(CNN) – The gap in freedom to travel is the largest in decades, and according to a new passport report, differences between countries in access to vaccination could exacerbate the situation.
The Henley Passport Index, which regularly reviews the passports offering the easiest travel options worldwide since 2006, has released its most recent rankings and analysis.
Because the index did not take into account the temporary restrictions, Japan again leads the ranking as its passport offers visa-free access with an arrival visa to 193 destinations around the world.
“With extensive travel restrictions still in place worldwide, any level of international travel freedom remains theoretical,” Henley & Partners, the UK-based citizenship consultancy responsible for the index, said in a statement.
“It is somewhat ironic that Japan comes first when it recently made the difficult decision to ban international spectators from the 2020 Tokyo Olympic and Paralympic Games, which had to be rescheduled and are scheduled to begin in July.”
People with a Japanese passport have visa-free or entry-visa-free access to 167 destinations more than Afghan citizens, which are at the bottom of the rankings. In fact, they can only visit 26 places without needing a prior visa. According to Henley & Partners, this is the biggest difference between countries since the index’s inception.
China and the United Arab Emirates have risen the most
Singapore remained in second place (with 192 destinations) and South Korea remained in third place with Germany (each with 191 destinations).
As usual, most of the other countries in the top 10 are from the European Union.
The United Kingdom and the United States topped the rankings in 2014. However, the power of their passports has steadily declined in recent years. They are currently in seventh place, next to Switzerland, Belgium and New Zealand.
In terms of freedom to travel, the biggest success stories of the past decade have been China and the United Arab Emirates.
Since 2011, China has climbed 22 places – from 90 to 68 – while the United Arab Emirates has risen from 65 to 15. Thanks to their efforts to strengthen diplomatic ties around the world, citizens now have easy access to 174 destinations, compared with 67 a decade ago. .
“With the launch of massive vaccination programs in a number of rich and advanced economies, such as the European Union, the United Arab Emirates, the United Kingdom and the United States, global mobility will soon be an opportunity again for some,” Henley said. & Partners.
“For citizens of developing countries and emerging economies, where the introduction of vaccines is slower and where passports generally offer much less freedom to travel, the future looks decidedly less promising,” he added.
‘Permission to circulate’
Political scientists Uğur Altundal and Ömer Zarpli, from Syracuse University and the University of Pittsburgh respectively, pointed out in the report some of the dangers of the vaccination passport model as an alternative to reopening international travel.
Since people will likely need to be vaccinated every year, developed countries can try to secure vaccines for future use. Ultimately, this could prolong the pandemic and increase the risk of new mutations, ”they noted.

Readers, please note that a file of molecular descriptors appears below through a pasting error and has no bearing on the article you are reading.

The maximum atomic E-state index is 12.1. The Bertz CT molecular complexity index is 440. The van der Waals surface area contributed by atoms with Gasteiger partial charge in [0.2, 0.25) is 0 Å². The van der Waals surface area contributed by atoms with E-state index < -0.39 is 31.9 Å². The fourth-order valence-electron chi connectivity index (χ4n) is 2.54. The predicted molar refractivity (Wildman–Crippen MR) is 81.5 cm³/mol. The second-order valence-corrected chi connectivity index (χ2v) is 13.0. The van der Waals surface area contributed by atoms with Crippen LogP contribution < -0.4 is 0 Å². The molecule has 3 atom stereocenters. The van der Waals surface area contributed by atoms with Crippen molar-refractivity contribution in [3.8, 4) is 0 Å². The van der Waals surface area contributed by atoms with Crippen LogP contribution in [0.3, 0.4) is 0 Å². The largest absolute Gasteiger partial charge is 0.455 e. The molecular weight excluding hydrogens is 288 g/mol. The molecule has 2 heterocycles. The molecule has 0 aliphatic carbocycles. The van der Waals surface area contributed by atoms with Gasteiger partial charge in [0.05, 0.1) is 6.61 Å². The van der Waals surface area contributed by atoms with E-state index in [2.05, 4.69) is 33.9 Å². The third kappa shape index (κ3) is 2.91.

Mehari Taddele Maru, a professor at the Center for Migration Policy and member of the Institute for Comparative Regional Integration Studies at the University of the United Nations in Belgium, stated that “countries that are able to vaccinate their populations relatively quickly also have greater mobility. citizens and will attract business and leisure travelers, while conflict-affected countries and countries lacking funding to ensure adequate storage and efficient distribution of vaccines will lag behind in alleviating mobility constraints ”.
Remote work visas have been a big trend over the past year as the pandemic has forced businesses around the world to adopt more flexible work arrangements.
Greg Lindsay, director of applied research at NewCities, wrote in the report that “destinations ranging from Helsinki to Dubai are already developing programs and policies for traveling talent whose employers have authorized them to travel.” He also warned that “any global destination that does not have a program runs the risk of being left behind when the world reopens.”
The best passports of 2021 are:
1. Japan (193 destinations)
2. Singapore (192)
3. Germany, South Korea (191)
4. Finland, Italy, Luxembourg, Spain (190)
5. Austria, Denmark (189)
6. France, Ireland, Netherlands, Portugal, Sweden (188)
7. Belgium, New Zealand, Switzerland, United Kingdom, United States (187)
8. Czech Republic, Greece, Malta, Norway (186)
9. Australia, Canada (185)
10. Hungary, Lithuania, Poland, Slovakia (183)
The worst passports
Several countries in the world have visa-free or entry-visa-free access to less than 40 countries. Among them are:
102. North Korea (39 destinations)
103. Nepal (38)
104. Palestinian Territories (37)
106. Yemen (33)
107. Pakistan (32)
108. Syria (29)
109. Iraq (28)
110. Afghanistan (26)
The Henley & Partner list is one of many indexes created by financial companies to rank passports worldwide based on the access they provide to their citizens.
The Henley Passport Index is based on data from the International Air Transport Association (IATA) and evaluates 199 passports and 227 travel destinations. It is updated in real time throughout the year as visa policy changes take effect.
Arton Capital’s passport index takes into account the passports of 193 United Nations member states and six territories: the People’s Republic of China, Macao, Hong Kong, Kosovo, Palestinian Territories and the Vatican. Areas attached to other countries are excluded.
In their 2021 index, Germany, Finland, Spain and Switzerland share first place, with a score of 134 in the visa waiver or visa on arrival category.